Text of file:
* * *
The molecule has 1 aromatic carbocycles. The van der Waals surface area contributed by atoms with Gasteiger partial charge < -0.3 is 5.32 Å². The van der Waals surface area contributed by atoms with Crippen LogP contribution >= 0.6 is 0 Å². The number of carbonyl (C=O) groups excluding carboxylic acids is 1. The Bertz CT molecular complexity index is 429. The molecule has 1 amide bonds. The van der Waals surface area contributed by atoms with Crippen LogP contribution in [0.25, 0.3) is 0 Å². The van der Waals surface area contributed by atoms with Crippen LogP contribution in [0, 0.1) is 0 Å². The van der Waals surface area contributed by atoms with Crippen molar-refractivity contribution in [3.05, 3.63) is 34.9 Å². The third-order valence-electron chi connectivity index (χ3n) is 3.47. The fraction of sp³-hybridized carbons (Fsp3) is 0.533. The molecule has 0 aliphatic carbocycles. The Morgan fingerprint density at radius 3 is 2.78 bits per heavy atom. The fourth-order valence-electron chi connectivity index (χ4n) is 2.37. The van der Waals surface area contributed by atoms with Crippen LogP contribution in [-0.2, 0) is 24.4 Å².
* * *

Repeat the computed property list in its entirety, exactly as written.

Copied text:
The molecule has 1 aromatic carbocycles. The van der Waals surface area contributed by atoms with Gasteiger partial charge < -0.3 is 5.32 Å². The van der Waals surface area contributed by atoms with Crippen LogP contribution >= 0.6 is 0 Å². The number of carbonyl (C=O) groups excluding carboxylic acids is 1. The Bertz CT molecular complexity index is 429. The molecule has 1 amide bonds. The van der Waals surface area contributed by atoms with Crippen LogP contribution in [0.25, 0.3) is 0 Å². The van der Waals surface area contributed by atoms with Crippen LogP contribution in [0, 0.1) is 0 Å². The van der Waals surface area contributed by atoms with Crippen molar-refractivity contribution in [3.05, 3.63) is 34.9 Å². The third-order valence-electron chi connectivity index (χ3n) is 3.47. The fraction of sp³-hybridized carbons (Fsp3) is 0.533. The molecule has 0 aliphatic carbocycles. The Morgan fingerprint density at radius 3 is 2.78 bits per heavy atom. The fourth-order valence-electron chi connectivity index (χ4n) is 2.37. The van der Waals surface area contributed by atoms with Crippen LogP contribution in [-0.2, 0) is 24.4 Å².